Søren Larsen, a Danish piglet producer, has both traditional
farrowing pens as well as farrowing pens with loose sows. The latter are the type that he prefers – and these can always be viewed by members of the public.
By Anja Pernille Jacobsen,
freelance journalist, Denmark
It was October 2009, when Søren Larsen, a piglet producer in Dronninglund, northern Denmark, began to use a new farrowing section with 14 individual pens for loose sows. The new pens were built with funding from an innovation project, so scientists and other experts could use the pens to draw experience from the field. The ultimate goal is to develop a
farrowing pen for loose sows without sacrificing the efficiency of the production or the safety of the employees.
The farrowing pens, manufactured by Jyden Bur, are 2.10 x 3 m each. Larsen says, “It is my experience that it is a
little too small for the older and larger sows, so I only put the smaller sows (first to third-parity sows) into the new farrowing pens. If I expand the production, I will make two thirds of the pens in the size 2.30-2.40 x 3 m for the larger sows, and the rest 1.90 x 3 m for the younger and smaller sows. This will give a better use of the area in the farrowing unit when I can dispose of various sizes of the pens.”
Larsen is pleased with the way the pens have been functioning – and would definitely build more loose nursing facilities if he gets the chance to expand. He summarises: “Parturition time is shorter when the sow is loose. She eats more feed and produces more milk. Altogether loose sows nurse their piglets better, so I do not have to interfere so much.”
Not afraid of the higher costs
The farrowing pen for loose nursing sows is more expensive to build than traditional farrowing pens, as the loose sow pens have to be around 30% bigger per pen. With the chosen functions and materials, costs were around €800 higher – however, the price includes the cost of a more expensive pit ventilation system. The higher costs have not put Larsen off – he says: “The piglets weigh about 1kg more at weaning in the new pens. In addition, the sows are in a better constitution at weaning. This ensures better reproduction and durability traits.”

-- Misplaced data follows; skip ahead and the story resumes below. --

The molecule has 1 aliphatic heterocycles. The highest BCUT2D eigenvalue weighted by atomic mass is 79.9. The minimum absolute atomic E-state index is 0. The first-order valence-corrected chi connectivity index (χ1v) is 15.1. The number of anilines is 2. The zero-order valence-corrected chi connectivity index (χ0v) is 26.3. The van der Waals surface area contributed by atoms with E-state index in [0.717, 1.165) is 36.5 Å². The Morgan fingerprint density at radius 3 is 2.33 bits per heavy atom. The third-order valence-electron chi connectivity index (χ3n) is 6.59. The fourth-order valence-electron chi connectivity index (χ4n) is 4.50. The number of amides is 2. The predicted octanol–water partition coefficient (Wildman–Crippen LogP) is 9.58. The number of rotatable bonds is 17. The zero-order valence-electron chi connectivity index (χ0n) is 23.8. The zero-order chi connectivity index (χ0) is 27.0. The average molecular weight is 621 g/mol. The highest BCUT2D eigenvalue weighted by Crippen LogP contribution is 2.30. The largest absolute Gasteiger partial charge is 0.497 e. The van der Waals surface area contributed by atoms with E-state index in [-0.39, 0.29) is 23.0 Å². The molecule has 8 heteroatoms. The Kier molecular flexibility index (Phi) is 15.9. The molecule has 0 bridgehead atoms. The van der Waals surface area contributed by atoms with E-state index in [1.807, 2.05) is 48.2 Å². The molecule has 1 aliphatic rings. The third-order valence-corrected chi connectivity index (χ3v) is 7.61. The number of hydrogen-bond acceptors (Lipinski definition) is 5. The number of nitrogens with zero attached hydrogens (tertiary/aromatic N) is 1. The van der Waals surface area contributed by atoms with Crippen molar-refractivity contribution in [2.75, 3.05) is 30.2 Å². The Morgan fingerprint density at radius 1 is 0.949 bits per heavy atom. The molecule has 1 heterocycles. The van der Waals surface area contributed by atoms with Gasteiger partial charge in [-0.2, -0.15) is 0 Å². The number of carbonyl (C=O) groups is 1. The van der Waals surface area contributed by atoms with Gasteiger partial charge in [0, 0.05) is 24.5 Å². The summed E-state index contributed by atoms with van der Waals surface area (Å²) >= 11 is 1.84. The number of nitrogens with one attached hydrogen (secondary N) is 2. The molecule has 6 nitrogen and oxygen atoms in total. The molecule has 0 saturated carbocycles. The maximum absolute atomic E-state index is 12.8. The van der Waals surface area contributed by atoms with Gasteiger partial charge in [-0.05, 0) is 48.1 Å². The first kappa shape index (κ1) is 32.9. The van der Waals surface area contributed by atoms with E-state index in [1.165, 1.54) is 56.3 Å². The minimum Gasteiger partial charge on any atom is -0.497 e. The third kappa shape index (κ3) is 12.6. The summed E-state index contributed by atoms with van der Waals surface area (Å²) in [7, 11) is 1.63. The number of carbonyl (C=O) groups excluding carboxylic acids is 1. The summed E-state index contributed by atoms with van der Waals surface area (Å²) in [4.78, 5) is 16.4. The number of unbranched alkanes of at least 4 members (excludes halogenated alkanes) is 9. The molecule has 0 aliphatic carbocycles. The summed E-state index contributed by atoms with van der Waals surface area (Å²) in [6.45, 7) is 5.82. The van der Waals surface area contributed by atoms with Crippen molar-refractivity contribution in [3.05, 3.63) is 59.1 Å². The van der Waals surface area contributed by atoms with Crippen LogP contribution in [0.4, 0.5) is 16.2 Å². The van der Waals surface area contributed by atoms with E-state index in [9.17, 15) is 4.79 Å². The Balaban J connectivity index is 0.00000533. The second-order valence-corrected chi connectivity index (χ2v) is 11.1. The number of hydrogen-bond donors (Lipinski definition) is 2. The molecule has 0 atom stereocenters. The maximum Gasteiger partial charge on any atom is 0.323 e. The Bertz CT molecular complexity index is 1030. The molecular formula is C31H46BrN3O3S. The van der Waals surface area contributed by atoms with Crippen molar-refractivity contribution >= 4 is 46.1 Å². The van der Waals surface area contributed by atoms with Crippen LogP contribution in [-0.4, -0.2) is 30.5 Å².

He continues, “Also, the drug use is reduced to a third in the new farrowing pens compared to the consumption in my traditional farrowing pens.”
Over the last year Larsen weaned almost 29 piglets per sow – which is the farm average. He explains, “I only wean half a piglet less in the pens for the loose nursing sows. The sows give birth to one piglet more per litter, but the number of dead piglets before weaning is higher in the pens for loose sows.”
There may well be room for improving the litter results in the new pen systems. Larsen says, “This may be possible if we can get more heat in the creep area in the first days after farrowing. We can also improve the results, if we can get the individual sow to nurse more piglets. For example by selecting after the sows maternal instincts and how many teats they have.”
Less crushing of piglets
Practice showed that the sows preferred to lie with their heads on the slatted floor during parturition – quite the opposite as to what had been expected. This way, the sows placed their rear ends against the entrance, leading to piglets being crushed during parturition.
A solution was found by installing a bigger protection bracket behind the sow when lying in this direction, so the sow could not crush the sows behind her by pushing her body up against this side of the pen during parturition. This saved the life of 1.5 to 2.5 piglets, Larsen says. From the start there was a sloping wall in the resting area outside the creep. Helping the sow to lie down and avoiding the piglets being crushed.